Got shots?

The Centers for Disease Control and Prevention turned to U.Va. philosophy professor John Arras and other experts for advice on how to distribute influenza vaccines when supplies were limited.

By Linda Kobert
John Arras

Photo by Jack Mellott.

Lots of Americans are knocking on wood right now. It’s the height of the flu season, and most people are still healthy, despite this winter’s severely limited supply of the vaccine designed to ward off the fever, headache, nasal congestion, cough, sore throat and muscle aches that usually accompany the flu.

A sense of panic greeted the announcement in October that manufacturing problems at one of only two companies that produce influenza vaccine would leave the United States with half of this season’s expected supply.

In making this announcement, Dr. Julie L. Gerberding, director of the Centers for Disease Control and Prevention (CDC), said the situation raised some obvious questions — ethical questions concerning an aspect of health care that none of us wants to consider: rationing.

Gerberding asked experts for advice on how to respond to the dilemma of deciding who should receive this scarce resource, and who should make those decisions. U.Va.’s John Arras, Porterfield Professor of Biomedical Ethics and Professor of Philosophy, is one of those experts who now serves on the CDC’s Ethics Advisory Group.

“There are two issues we have right away,” Arras said. “The first is when you’re suddenly faced with a shortfall of vaccine, to whom do you give priority?”

Under normal circumstances, guidelines issued by the  CDC recommend immunizations be reserved for those at highest risk of complications. This includes young children, the elderly and the chronically ill. With severely limited supplies, however, the question becomes how does one choose among those identified groups?

With the milder-than-expected flu season almost past and health officials easing restrictions on vaccine supplies that still remain, the issue is less urgent. This leaves the committee’s second question, which Arras says, “is much scarier and will keep us going for quite a while.”

This question has to do with the problem of an impending world-wide influenza pandemic for which we do not now have a vaccine.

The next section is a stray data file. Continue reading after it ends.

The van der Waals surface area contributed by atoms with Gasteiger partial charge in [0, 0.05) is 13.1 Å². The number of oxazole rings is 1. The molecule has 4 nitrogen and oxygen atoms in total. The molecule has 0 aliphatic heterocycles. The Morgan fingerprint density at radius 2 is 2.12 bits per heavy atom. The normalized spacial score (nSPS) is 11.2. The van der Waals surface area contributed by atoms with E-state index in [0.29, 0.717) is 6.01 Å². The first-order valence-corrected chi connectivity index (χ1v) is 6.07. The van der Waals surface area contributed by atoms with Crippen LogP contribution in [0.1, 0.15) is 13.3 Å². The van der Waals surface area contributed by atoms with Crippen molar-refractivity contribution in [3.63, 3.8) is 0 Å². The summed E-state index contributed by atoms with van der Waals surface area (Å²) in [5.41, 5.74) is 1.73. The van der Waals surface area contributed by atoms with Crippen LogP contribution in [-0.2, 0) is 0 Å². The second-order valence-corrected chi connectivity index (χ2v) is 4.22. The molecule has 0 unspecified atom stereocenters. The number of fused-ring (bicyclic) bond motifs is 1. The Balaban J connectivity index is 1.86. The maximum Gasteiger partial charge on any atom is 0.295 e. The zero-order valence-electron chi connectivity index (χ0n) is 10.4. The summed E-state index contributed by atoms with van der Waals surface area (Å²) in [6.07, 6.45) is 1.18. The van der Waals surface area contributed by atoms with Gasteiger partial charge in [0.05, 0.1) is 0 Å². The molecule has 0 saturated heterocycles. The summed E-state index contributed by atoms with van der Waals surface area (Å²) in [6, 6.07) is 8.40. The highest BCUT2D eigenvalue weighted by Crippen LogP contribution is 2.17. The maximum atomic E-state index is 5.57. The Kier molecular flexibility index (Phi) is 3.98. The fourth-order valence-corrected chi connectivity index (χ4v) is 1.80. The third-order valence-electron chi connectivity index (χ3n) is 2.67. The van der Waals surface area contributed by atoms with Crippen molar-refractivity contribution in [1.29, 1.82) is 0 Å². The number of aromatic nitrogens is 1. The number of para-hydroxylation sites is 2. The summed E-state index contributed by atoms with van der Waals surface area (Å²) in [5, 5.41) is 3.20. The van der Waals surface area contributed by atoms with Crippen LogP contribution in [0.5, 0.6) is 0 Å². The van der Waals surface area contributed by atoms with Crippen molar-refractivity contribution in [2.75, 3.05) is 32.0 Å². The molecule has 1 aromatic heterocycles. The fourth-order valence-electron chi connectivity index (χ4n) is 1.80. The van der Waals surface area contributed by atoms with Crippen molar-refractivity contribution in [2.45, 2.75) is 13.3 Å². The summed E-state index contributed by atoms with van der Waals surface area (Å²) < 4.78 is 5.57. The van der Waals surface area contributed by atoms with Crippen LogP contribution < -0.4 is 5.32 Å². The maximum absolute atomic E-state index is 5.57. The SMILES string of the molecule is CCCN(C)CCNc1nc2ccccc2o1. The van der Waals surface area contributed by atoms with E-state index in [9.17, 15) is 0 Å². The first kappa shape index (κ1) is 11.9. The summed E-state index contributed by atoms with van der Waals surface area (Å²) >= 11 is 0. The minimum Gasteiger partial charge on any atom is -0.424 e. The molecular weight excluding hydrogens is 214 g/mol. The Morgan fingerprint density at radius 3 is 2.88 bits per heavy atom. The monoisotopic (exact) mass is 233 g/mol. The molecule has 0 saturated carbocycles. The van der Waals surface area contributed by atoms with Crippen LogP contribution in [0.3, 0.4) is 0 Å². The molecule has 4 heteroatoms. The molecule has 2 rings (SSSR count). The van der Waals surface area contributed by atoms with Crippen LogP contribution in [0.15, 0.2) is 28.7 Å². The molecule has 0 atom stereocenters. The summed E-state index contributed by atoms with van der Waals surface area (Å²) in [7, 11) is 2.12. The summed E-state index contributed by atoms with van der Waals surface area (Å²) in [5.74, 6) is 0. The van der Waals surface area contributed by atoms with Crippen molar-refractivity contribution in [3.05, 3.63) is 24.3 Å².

Pandemics arise on average once a decade, according to Arras. The disease becomes so dangerous because the particular strain of virus that causes it has never occurred in human beings before and people have no immunity to it. Modern air travel exacerbates the crisis, making it possible for such strains to spread throughout the world in no time.

Experts speak in terms of when not if this pandemic will occur and expect it to be equivalent to the 1918 flu pandemic that killed about half a million Americans and 20 to 100 million people world wide.

“We are not prepared,” Arras said.

When a strain of virus is identified, it takes months to prepare a vaccine to match. “We can count on major shortages,” Arras said. “Large numbers of people will be infected, especially if the virus is potent. There will definitely be rationing, but it will look much different than what we are looking at now.”

Any solution to such a crisis inevitably places strongly felt social values in conflict with one another. No one, for example, wants to choose between, say, children and the elderly. And from a wider humanitarian perspective, the question must be asked: What obligation do richer countries, such as the United States and Western Europe, have to provide vaccine for poorer countries?

When the Ethics Advisory Group meets at the end of February and begins engaging the issue of influenza pandemic, Arras suspects the rationale for rationing will shift from protecting the most vulnerable victims of disease to protecting society. A new list of priorities will likely be identified to include those who provide services needed to take care of everyone. “Who goes on that list is a matter of major debate,” Arras said.